Driving an open approach

The benefits of the new, open world

Openness. It's one of the most well-used terms in telecoms, as operators start to transition into a more open source-oriented world, with virtualised architectures and software-driven networks. It's not just about technology though: Openness is also about collaboration and learning from others, which is a pretty big cultural shift for an industry that has long talked a good game on the importance of partnerships – hence the rise of the dreaded 'coopetition' concept – but has retained a certain wariness on sharing too much.

Operators have always had to work together merely to ensure their core services work, but we're now far beyond bilateral roaming deals, and as the technology gets more complex, the collaboration requirement grows. They also need to foster stronger relationships with the vendor community, because as networks become increasingly virtualised and software-driven, the old sell side/buy side dynamic no longer works.

There have been telecoms industry bodies in operation for decades, but these are now growing in number, often founded by the operators themselves. These organisations are playing a vital role in bringing together the various stakeholders and fostering a new culture of collaboration. Telcos, vendors and others need to be open with one another if they are to progress in this new, open world. And the signs are good that they are starting to realise that.

"There is a growing recognition that telecom operators need to align their requirements to avoid fragmentation and achieve economies of scale, especially as we progress through the rollout of 5G," says Attilio Zani, Executive Director at collaborative industry body the Telecom Infra Project (TIP). "The starting point is the expression and management of requirements, and we are seeing a greater willingness from operators from around the world to do just that," he adds, pointing to this year's Open RAN collaboration announcement from four major European telcos as a prime example.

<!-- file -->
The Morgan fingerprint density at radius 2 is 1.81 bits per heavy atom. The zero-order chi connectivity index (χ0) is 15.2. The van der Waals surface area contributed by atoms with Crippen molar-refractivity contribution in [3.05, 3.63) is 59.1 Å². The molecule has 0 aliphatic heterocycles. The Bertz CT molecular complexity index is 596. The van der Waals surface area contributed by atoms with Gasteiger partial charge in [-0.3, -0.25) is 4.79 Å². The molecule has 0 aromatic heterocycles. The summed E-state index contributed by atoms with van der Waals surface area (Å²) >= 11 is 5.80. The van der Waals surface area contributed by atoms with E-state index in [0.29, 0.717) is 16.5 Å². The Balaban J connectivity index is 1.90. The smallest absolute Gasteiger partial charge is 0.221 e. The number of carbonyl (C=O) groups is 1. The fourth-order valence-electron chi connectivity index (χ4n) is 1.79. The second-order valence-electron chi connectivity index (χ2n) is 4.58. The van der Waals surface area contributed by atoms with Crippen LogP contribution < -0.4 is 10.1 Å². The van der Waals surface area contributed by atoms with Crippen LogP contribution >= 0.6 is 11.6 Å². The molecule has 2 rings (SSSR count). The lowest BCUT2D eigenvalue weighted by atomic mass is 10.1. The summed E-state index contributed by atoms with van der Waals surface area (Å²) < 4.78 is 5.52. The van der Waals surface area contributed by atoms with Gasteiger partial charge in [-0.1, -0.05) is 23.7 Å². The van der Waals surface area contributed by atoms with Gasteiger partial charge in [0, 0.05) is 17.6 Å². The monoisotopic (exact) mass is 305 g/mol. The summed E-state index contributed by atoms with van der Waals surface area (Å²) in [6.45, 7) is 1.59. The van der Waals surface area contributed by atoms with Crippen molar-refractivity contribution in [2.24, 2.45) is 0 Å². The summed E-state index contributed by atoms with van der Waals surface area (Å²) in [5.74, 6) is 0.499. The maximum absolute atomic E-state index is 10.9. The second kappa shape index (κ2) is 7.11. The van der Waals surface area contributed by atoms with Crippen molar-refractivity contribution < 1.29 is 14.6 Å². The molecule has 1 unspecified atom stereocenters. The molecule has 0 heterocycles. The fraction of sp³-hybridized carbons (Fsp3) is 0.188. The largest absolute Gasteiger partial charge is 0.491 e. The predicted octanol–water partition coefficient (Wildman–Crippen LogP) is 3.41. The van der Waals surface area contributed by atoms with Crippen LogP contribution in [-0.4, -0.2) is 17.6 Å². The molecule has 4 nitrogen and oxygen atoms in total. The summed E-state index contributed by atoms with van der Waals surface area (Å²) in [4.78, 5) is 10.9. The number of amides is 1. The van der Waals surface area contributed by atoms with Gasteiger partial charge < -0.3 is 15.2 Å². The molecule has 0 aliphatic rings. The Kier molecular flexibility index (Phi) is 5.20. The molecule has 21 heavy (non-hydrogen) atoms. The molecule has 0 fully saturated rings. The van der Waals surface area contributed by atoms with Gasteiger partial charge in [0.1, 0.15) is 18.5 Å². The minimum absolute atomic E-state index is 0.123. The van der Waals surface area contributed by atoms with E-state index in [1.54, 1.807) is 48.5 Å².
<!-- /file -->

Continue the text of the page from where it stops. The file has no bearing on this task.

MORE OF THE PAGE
Deutsche Telekom, Orange, Telefónica and Vodafone in January signed an MoU to collaborate on Open RAN interoperability and deployment. "The four operators will work together with existing and new ecosystem partners, industry bodies like the O-RAN Alliance and the Telecom Infra Project (TIP), as well as European policy makers, to ensure Open RAN quickly reaches competitive parity with traditional RAN solutions," they said in a joint statement.

The momentum behind Open RAN is undeniable. According to Dell'Oro, total Open RAN revenues, including O-RAN and OpenRAN compatible macro and small cells radios plus baseband hardware and software, grew fivefold year-on-year in the first quarter of 2021, leading the analyst firm to revise upwards its full-year forecasts; it now expects Open RAN revenues to double this year.

These technologies are no longer niche, and that means increased collaboration is here to stay. And telcos are getting closer than ever and learning new skills from outside their core circle.

"Standards bodies have been around for a very long time, and obviously the telecoms [operators] have long been major supporters of those activities," says Beth Cohen, Cloud Technology Strategist at Verizon and an active participant at open source group LF Networking on the Anuket telco cloud project. "However, the Open Source community has definitely had an impact on the industry in surprising ways," she says, one of which is the speed and the agility of the projects. "There is a far closer collaboration in the LFN Open Source projects," she explains. "It isn't about the operators dictating requirements and waiting for the standards to stabilize after a few years of careful consideration, it is about all parties actively collaborating on creating useful and tangible artefacts that are immediately folded into production services."

TIP's Zani shares a similar message.

"Telecom operators are learning from very capable webscalers in our community, integrating the learnings from the data centre and IT world into their operations," he says. "The speed at which I see our telecom operator participants are learning how to work with more open-source communities at the same time as realising that open-source is only one part of their mix is great to see from our vantage point," he adds. "Progress is happening here at a stellar pace and operators ability to step up and change is evidently alive and well."

Indeed, the telco community is no longer leaning solely on standards bodies and industry groupings that have been around for some time; operators are increasingly taking matters into their own hands.

AT&T, China Mobile, Deutsche Telekom, NTT DoCoMo and Orange formed the O-RAN Alliance three years ago, which has since attracted numerous other members from the telco side and elsewhere in the industry.